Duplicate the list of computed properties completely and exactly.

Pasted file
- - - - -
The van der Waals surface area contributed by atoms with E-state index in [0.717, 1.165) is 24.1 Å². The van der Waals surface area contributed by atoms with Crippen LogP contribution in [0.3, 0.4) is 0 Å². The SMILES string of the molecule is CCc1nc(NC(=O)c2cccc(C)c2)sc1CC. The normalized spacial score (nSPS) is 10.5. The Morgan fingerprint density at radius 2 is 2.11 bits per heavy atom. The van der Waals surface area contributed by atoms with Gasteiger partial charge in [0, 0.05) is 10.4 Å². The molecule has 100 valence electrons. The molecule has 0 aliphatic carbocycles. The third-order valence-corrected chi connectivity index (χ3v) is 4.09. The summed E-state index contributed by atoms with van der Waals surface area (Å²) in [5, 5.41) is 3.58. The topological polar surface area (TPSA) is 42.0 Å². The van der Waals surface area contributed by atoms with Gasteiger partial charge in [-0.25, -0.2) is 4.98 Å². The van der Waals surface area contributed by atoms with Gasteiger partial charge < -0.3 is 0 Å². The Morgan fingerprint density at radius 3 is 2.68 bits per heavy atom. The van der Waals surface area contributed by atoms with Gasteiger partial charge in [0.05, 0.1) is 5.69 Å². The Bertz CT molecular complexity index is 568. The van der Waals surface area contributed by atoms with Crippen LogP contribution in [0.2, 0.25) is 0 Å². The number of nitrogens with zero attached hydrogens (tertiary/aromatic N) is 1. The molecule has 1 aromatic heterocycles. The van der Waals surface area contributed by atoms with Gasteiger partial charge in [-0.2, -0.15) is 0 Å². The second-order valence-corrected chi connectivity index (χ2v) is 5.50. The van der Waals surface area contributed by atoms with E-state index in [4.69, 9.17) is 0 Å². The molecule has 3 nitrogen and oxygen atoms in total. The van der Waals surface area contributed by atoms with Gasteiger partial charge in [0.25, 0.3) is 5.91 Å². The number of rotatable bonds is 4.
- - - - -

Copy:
The van der Waals surface area contributed by atoms with E-state index in [0.717, 1.165) is 24.1 Å². The van der Waals surface area contributed by atoms with Crippen LogP contribution in [0.3, 0.4) is 0 Å². The SMILES string of the molecule is CCc1nc(NC(=O)c2cccc(C)c2)sc1CC. The normalized spacial score (nSPS) is 10.5. The Morgan fingerprint density at radius 2 is 2.11 bits per heavy atom. The van der Waals surface area contributed by atoms with Gasteiger partial charge in [0, 0.05) is 10.4 Å². The molecule has 100 valence electrons. The molecule has 0 aliphatic carbocycles. The third-order valence-corrected chi connectivity index (χ3v) is 4.09. The summed E-state index contributed by atoms with van der Waals surface area (Å²) in [5, 5.41) is 3.58. The topological polar surface area (TPSA) is 42.0 Å². The van der Waals surface area contributed by atoms with Gasteiger partial charge in [-0.25, -0.2) is 4.98 Å². The van der Waals surface area contributed by atoms with Gasteiger partial charge < -0.3 is 0 Å². The Morgan fingerprint density at radius 3 is 2.68 bits per heavy atom. The van der Waals surface area contributed by atoms with Gasteiger partial charge in [0.05, 0.1) is 5.69 Å². The Bertz CT molecular complexity index is 568. The van der Waals surface area contributed by atoms with Crippen LogP contribution in [0.2, 0.25) is 0 Å². The number of nitrogens with zero attached hydrogens (tertiary/aromatic N) is 1. The molecule has 1 aromatic heterocycles. The van der Waals surface area contributed by atoms with Gasteiger partial charge in [-0.2, -0.15) is 0 Å². The second-order valence-corrected chi connectivity index (χ2v) is 5.50. The van der Waals surface area contributed by atoms with E-state index in [4.69, 9.17) is 0 Å². The molecule has 3 nitrogen and oxygen atoms in total. The van der Waals surface area contributed by atoms with Gasteiger partial charge in [0.25, 0.3) is 5.91 Å². The number of rotatable bonds is 4.